The hall was silent, but not in a way that meant they'd been called to attention; instead, the students were smirking at one another, nudging their fellows with their elbows with evil glints to their eyes…and Severus knew it would be a very long year.

"Thank you, Headmaster," Umbridge simpered, "for those kind words of welcome."

For the first time that evening, Severus allowed his gaze to rake over Gryffindor table. He came to rest on the boy in seconds. But to his surprise, Potter wasn't looking his way at all; instead, he was glaring intently at Umbridge, hatred plain on his face.

"Well, it is lovely to be back at Hogwarts, I must say!" Her teeth were very pointed, like that of some dangerous creature. It wasn't an unfair assessment. "And to see such happy little faces looking back at me!"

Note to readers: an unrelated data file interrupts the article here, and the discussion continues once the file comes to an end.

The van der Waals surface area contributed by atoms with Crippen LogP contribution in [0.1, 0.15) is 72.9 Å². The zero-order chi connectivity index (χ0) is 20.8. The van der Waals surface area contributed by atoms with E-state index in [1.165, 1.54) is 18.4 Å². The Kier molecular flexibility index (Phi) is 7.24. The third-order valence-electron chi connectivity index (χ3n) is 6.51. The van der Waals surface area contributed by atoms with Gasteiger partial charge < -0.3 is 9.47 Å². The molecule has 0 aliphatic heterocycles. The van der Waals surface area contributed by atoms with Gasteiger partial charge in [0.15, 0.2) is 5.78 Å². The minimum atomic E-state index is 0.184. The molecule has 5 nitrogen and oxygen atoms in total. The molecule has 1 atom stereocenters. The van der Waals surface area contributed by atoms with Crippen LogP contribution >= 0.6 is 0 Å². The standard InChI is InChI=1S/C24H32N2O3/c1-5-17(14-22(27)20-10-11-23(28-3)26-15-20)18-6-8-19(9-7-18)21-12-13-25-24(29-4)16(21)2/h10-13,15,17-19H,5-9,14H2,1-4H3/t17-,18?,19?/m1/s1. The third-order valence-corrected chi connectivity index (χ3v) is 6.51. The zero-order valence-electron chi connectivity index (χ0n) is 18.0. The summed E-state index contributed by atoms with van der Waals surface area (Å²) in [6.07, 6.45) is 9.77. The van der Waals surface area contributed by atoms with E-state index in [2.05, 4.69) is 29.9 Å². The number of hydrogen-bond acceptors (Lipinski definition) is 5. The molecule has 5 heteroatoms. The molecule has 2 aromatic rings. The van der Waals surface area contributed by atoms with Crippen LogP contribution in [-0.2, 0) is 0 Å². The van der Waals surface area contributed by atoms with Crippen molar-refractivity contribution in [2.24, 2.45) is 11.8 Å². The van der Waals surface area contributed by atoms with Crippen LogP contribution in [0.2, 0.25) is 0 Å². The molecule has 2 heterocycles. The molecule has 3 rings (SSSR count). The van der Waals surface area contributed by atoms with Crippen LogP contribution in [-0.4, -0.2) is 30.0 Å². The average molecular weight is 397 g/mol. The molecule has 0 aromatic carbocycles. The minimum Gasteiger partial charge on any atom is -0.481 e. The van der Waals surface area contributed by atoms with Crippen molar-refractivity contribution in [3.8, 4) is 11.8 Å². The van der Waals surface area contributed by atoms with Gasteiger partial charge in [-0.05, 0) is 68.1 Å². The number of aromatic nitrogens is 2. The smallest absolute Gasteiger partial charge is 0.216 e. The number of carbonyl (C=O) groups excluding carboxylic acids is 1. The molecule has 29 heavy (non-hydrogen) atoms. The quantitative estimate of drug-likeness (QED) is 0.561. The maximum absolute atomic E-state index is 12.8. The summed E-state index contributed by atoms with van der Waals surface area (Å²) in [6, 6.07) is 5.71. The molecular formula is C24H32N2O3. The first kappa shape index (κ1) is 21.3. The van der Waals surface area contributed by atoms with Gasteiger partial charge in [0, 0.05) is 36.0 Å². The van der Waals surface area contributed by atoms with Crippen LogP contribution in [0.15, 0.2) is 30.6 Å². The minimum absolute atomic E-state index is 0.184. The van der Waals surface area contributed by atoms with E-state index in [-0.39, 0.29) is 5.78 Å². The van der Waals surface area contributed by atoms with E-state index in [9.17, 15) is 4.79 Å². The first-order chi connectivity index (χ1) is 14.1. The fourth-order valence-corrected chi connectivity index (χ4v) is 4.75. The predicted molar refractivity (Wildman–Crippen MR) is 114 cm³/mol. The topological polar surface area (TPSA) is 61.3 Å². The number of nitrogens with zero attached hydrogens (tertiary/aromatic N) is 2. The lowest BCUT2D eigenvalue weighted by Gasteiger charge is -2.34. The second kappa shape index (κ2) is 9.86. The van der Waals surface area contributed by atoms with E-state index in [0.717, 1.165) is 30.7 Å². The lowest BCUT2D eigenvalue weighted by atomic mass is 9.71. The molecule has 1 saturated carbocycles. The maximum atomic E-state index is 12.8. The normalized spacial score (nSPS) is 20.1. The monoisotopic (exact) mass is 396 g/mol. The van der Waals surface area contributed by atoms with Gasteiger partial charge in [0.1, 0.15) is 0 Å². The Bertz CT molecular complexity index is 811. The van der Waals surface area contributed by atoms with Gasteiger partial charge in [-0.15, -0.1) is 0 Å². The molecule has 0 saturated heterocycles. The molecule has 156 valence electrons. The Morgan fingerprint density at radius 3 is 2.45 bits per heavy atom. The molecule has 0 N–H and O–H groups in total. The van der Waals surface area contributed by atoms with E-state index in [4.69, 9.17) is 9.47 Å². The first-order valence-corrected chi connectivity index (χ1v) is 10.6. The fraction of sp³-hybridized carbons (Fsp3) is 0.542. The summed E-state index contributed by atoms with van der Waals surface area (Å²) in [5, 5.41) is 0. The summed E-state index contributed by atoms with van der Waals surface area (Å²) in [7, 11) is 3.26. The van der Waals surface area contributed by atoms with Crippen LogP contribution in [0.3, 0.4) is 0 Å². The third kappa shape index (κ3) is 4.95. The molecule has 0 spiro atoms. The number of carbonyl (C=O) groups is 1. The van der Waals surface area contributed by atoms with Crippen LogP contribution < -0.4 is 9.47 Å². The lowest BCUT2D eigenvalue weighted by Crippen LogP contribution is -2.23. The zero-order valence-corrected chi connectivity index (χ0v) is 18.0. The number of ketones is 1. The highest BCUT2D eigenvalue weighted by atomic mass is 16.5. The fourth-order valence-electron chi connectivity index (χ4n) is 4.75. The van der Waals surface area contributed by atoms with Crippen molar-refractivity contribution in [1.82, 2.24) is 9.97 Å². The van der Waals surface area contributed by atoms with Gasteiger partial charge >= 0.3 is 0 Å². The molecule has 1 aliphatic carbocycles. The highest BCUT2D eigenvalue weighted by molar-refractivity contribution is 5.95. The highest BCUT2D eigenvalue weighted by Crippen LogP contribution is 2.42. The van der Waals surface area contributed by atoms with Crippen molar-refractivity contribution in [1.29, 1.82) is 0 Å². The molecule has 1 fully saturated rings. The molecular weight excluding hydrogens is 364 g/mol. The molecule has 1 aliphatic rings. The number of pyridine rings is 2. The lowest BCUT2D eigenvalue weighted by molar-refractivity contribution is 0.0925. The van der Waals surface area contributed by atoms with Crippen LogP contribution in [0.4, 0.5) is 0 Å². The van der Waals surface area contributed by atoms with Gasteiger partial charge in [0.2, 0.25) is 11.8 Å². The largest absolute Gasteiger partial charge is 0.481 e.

From down the table, Minerva caught his eye. Her lips were pursed so tightly he thought they might vanish if she wasn't careful. Severus couldn't resist the twitch at the corner of his mouth, but he quashed the urge to fully smile as he turned back to the students, all humor fleeing at the very sight of them.

"-unique to the Wizarding community must be passed down through the generations lest we lose them forever. The treasure trove of magical knowledge amassed by our ancestors must be guarded, replenished, and polished by those who have been called to the noble profession of teaching."

Once, some years ago, Severus had been forced to assist Pomfrey in a case where a sixth-year student had shoved a stirring rod up their arse, only to be burned by the residue of an unidentified potion. There was nothing noble about any of the shit Severus had to deal with on a regular basis. The only thing he had ever seen polished was the little pustules's abilities to get themselves in trouble.